Immigration is a pressing topic in our political landscape right now, with concerns about ICE raids and immigration bans. In this episode, we listen to inspiring stories of recent asylees, the case for more bilingual librarians, and what the library means when we say “American.”

Want to read more about the topics brought up in this episode? Check out the following links:


Episode Transcript

[Opening sound from Nadia Bhokari's news segment on Dunya TV, Pakistan's Urdu-language news channel.]

Nadia Bhokari I was a TV journalist. I worked for international media outlets. I worked for UPI Next, which is American United Press International. Then I was working for an Indian TV channel...

Felice Belle This is Nadia Batool Bhokari. She worked as a journalist in Pakistan for over a decade. The clip you heard just now is from a segment she did on Pakistan’s Dunya TV. She spoke in Urdu about the challenges women who work in media can face.

Krissa Corbett Cavouras Nadia can speak and understand five languages, and has reported in Urdu, Punjabi and English. But in Pakistan, she stood out in her profession because of her gender and because of the stories she chose to report.

Nadia Bhokari In Pakistan... it is still not easy for a lady journalist working in a male dominating society. I worked against terrorism, I worked against gender discrimination, human rights.

Krissa Corbett Cavouras Because of her work as a journalist, Nadia received threats and experienced so much hostility that in 2014 she was forced to leave Pakistan and apply for asylum in the United States. She had to find a home and a job to support herself… and her career in journalism was set back to square one.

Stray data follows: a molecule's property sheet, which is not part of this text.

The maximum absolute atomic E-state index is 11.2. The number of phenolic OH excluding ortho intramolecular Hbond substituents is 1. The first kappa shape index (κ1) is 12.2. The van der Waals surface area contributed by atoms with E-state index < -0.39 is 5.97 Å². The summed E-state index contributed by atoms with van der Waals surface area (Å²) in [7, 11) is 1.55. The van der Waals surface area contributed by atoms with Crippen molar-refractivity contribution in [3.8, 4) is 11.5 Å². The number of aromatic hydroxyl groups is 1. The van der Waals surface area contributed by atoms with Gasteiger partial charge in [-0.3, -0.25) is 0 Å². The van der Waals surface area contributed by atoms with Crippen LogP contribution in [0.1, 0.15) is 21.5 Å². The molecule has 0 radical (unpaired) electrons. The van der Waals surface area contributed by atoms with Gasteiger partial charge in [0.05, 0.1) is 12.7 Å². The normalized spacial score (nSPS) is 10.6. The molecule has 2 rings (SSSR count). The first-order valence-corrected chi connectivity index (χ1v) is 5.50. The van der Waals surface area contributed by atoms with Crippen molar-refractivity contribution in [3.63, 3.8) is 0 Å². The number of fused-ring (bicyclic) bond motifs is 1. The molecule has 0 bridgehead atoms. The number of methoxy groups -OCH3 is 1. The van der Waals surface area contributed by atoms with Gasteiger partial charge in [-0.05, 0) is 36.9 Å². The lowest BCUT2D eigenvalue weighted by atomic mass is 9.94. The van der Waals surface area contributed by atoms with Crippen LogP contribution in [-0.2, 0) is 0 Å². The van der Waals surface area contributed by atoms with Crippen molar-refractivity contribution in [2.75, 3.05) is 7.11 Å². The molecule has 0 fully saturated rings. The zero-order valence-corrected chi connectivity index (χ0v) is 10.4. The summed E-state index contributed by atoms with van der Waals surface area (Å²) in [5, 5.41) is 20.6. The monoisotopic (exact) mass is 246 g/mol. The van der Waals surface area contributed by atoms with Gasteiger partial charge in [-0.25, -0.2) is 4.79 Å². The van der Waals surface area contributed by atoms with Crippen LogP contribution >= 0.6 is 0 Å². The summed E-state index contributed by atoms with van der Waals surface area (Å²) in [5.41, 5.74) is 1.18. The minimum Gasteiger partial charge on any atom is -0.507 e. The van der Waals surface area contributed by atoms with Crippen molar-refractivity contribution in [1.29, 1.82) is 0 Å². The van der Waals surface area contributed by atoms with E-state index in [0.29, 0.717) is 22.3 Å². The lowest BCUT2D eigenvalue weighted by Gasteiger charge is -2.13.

Nadia Bhokari Definitely it was hard because I was a typical Urdu journalist, always the newscaster and the other people always come to me. It's been four years I’m not working properly for any TV channel. But I’m doing as a freelance. But if I get a chance now, I think I’ll be a more strong journalist, I’ll be a more strong reporter.

Felice Belle Nadia clearly has journalism expertise, and she says that once she’s more fluent English and makes more contacts, she’s going to go back to her field. And, not only is Nadia a practiced journalist, but she’s also well-versed in Islamic history and how it impacts present-day Muslim stereotypes. That’s what brought her to Prospect Park one afternoon in June. She was there to give a free public lecture about Lady Fatima, a notable figure in Islamic history.